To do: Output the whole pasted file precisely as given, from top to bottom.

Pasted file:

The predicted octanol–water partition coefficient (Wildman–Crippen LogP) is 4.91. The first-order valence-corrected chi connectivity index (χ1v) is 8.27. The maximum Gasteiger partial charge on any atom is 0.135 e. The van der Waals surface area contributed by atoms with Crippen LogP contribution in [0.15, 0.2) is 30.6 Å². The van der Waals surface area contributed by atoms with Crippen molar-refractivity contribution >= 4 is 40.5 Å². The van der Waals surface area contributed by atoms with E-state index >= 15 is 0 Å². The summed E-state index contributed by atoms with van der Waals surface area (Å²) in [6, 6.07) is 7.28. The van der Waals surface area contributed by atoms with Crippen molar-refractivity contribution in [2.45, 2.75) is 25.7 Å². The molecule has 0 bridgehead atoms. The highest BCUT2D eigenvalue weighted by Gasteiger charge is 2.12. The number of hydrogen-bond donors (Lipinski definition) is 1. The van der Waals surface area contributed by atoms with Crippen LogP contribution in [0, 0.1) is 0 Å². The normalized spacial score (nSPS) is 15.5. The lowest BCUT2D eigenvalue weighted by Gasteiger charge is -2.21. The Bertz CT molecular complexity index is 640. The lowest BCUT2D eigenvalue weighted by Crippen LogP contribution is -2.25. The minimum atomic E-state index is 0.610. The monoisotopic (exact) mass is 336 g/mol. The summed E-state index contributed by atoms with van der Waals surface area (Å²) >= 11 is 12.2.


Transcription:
The predicted octanol–water partition coefficient (Wildman–Crippen LogP) is 4.91. The first-order valence-corrected chi connectivity index (χ1v) is 8.27. The maximum Gasteiger partial charge on any atom is 0.135 e. The van der Waals surface area contributed by atoms with Crippen LogP contribution in [0.15, 0.2) is 30.6 Å². The van der Waals surface area contributed by atoms with Crippen molar-refractivity contribution >= 4 is 40.5 Å². The van der Waals surface area contributed by atoms with E-state index >= 15 is 0 Å². The summed E-state index contributed by atoms with van der Waals surface area (Å²) in [6, 6.07) is 7.28. The van der Waals surface area contributed by atoms with Crippen molar-refractivity contribution in [2.45, 2.75) is 25.7 Å². The molecule has 0 bridgehead atoms. The highest BCUT2D eigenvalue weighted by Gasteiger charge is 2.12. The number of hydrogen-bond donors (Lipinski definition) is 1. The van der Waals surface area contributed by atoms with Crippen LogP contribution in [0, 0.1) is 0 Å². The normalized spacial score (nSPS) is 15.5. The lowest BCUT2D eigenvalue weighted by Gasteiger charge is -2.21. The Bertz CT molecular complexity index is 640. The lowest BCUT2D eigenvalue weighted by Crippen LogP contribution is -2.25. The minimum atomic E-state index is 0.610. The monoisotopic (exact) mass is 336 g/mol. The summed E-state index contributed by atoms with van der Waals surface area (Å²) >= 11 is 12.2.